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SUS, science and universities value themselves in the epidemic, suggests research - 08/29/2021 - balance and health

SUS, science and universities value themselves in the epidemic, suggests research – 08/29/2021 – balance and health

The Covid-19 pandemic has increased the number of Brazilians who value SUS (Unified Health System), science, public universities and university hospitals.

According to recent research by Sou_Science . Study Center (Society, University and Science), before the arrival of the coronavirus, 40% of Brazilians gave too much importance to SUS. Now, that number has risen to 62%.

At the same time, the proportion of those who give too little or too little importance to the unified health system decreased from 14% to 9%.

The study confirms the perception of managers and health professionals, who were already pointing to the rediscovery of SUS.

Sou_Ciência, a study center based at Unifesp (Federal University of São Paulo), interviewed 1,268 people, respecting demographic reductions based on the 2018 Pnad (National Household Sample Survey) and 2010 census, both from IBGE (Brazilian Institute of Geography and Statistics) ).

The survey, conducted in partnership with the Idea Big Data Institute, also showed an appreciation for science, whose importance was very high at 47% before the pandemic, and has now risen to 70%.

The proportion of those giving low or very low importance to science decreased from 12% to 5%.

Appreciation of science occurs even among those who consider Jair Bolsonaro’s government to be excellent or good (there is no party), even though the president has made numerous demonstrations of his disapproval of the scientific method.

According to Pedro Fiori Arantes, Professor of Art History at Unifesp and one of the coordinators of Sou_Ciência, the next step in the research is to better understand this phenomenon, which he calls cross-profiles. He says, “The adherents of Jipinarians are in favor of science and the public university, and on the other hand, we have critics of the government who are not in favor of science and the university.”

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For Arantes, a possible initial explanation for the cross-profiles would be the fact that the president’s supporters have higher incomes and education than the population average.

The researchers also collected data related to vaccination against Covid-19. Of the total responses, only 5.5% said they had never taken a dose nor intended to do so. The result is similar to the Datafolha survey, which showed record adherence to vaccines.

The role of public universities and university hospitals was another focus of research. In this case, the proportion of those who attach too much importance increased from 42% to 59%.

Sou_Ciência also questioned respondents about the increase in the number of federal universities and institutes in the country. Just over half (52%) said they support resuming expansion of free public higher education and increasing this type of investment. A minority (8%) advocated privatizing universities and/or charging tuition fees, as well as curtailing investment in the sector.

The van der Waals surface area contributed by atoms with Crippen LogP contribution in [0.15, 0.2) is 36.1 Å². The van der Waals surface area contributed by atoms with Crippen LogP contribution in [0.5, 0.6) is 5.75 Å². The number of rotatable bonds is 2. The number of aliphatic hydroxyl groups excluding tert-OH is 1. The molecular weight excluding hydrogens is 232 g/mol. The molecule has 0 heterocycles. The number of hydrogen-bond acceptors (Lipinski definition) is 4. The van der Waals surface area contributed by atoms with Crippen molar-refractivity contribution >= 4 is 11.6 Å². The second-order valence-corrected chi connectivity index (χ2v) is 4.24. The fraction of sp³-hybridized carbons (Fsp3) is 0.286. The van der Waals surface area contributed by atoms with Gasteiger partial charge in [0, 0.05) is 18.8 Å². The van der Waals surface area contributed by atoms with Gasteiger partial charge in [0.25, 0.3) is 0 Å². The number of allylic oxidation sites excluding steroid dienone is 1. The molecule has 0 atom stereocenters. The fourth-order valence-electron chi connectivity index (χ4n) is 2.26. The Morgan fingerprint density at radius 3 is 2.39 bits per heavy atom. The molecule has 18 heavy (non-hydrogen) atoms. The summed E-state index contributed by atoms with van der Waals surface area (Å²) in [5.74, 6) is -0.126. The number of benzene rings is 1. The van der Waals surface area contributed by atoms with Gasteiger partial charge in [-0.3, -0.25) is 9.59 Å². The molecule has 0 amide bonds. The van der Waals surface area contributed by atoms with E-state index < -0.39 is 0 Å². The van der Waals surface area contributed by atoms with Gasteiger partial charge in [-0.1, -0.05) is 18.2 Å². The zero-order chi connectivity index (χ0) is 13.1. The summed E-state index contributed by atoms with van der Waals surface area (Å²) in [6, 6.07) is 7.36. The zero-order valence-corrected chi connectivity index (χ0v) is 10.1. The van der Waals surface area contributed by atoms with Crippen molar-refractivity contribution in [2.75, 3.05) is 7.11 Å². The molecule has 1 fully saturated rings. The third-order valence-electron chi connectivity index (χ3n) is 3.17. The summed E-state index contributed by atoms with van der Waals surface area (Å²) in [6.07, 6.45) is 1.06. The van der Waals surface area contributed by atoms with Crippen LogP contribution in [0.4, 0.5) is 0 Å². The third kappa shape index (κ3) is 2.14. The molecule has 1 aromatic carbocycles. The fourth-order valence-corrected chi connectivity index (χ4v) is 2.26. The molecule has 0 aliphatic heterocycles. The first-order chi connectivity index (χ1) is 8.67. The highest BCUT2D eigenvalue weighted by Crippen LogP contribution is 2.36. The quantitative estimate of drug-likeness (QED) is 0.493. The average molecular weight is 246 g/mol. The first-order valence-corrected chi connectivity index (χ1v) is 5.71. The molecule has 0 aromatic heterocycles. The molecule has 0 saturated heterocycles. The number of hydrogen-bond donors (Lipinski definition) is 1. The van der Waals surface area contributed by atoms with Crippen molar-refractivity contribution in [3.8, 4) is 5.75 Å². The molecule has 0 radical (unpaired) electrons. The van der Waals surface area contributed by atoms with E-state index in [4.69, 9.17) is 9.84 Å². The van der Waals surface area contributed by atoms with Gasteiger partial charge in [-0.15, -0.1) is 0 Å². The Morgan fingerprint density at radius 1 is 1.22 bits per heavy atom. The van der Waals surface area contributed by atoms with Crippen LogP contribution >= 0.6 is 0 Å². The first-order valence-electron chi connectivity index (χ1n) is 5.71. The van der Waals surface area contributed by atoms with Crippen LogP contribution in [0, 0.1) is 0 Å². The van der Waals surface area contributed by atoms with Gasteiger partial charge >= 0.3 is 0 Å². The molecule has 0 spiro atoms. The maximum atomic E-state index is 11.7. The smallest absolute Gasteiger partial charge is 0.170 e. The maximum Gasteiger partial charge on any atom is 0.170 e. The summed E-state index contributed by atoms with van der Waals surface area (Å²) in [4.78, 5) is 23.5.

For Soraya Smiley, former dean of Unifesp and one of the coordinators of Sou_Ciência, increasing trust in SUS, public universities and the Brazilian sciences is interconnected. According to her, in Brazil there are 40 university hospitals that form a critical service network during the epidemic and have had a significant impact on people’s view of public health.

“Our universities have played an essential role in promoting health, conducting diagnostic tests, producing clinical research for new treatments, as well as obtaining vaccines against Covid-19,” he says.

The policy of racial quotas was another point addressed by the research. Slightly less than half of the respondents (44%) said they support the continuation of this general policy, while 19% advocate its abolition.

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Another point that researchers investigated is the methods used when respondents seek reliable information about the epidemic, prevention, treatment, and vaccines. Open television (44%), social media (39%), and magazines and newspapers (35%) were the most questioned with many possible answers.

Pedro Fiore Arantes states that this data shows that even with social networks, traditional media is still seen as the safest and most reliable for a large part of the population.

Official communications from the federal government (27%) and from state and municipal agencies (31%) seem a little behind. Bolsonaro’s official statements were cited as reliable sources of information by 9% of respondents.

Research institutes and universities websites were nominated by 32%.

“This information is promising, in the sense that residents are willing to listen and seek information in universities, but there is a huge disparity [no acesso a esses canais] between people with high income and education and those with low income and lower education,” says Arantes, who sees the great challenge of the Brazilian flag in making it accessible to a larger segment of the population.

“It is important that universities and scholars have established channels that are widely known, widely disseminated and recognized,” says Arantes.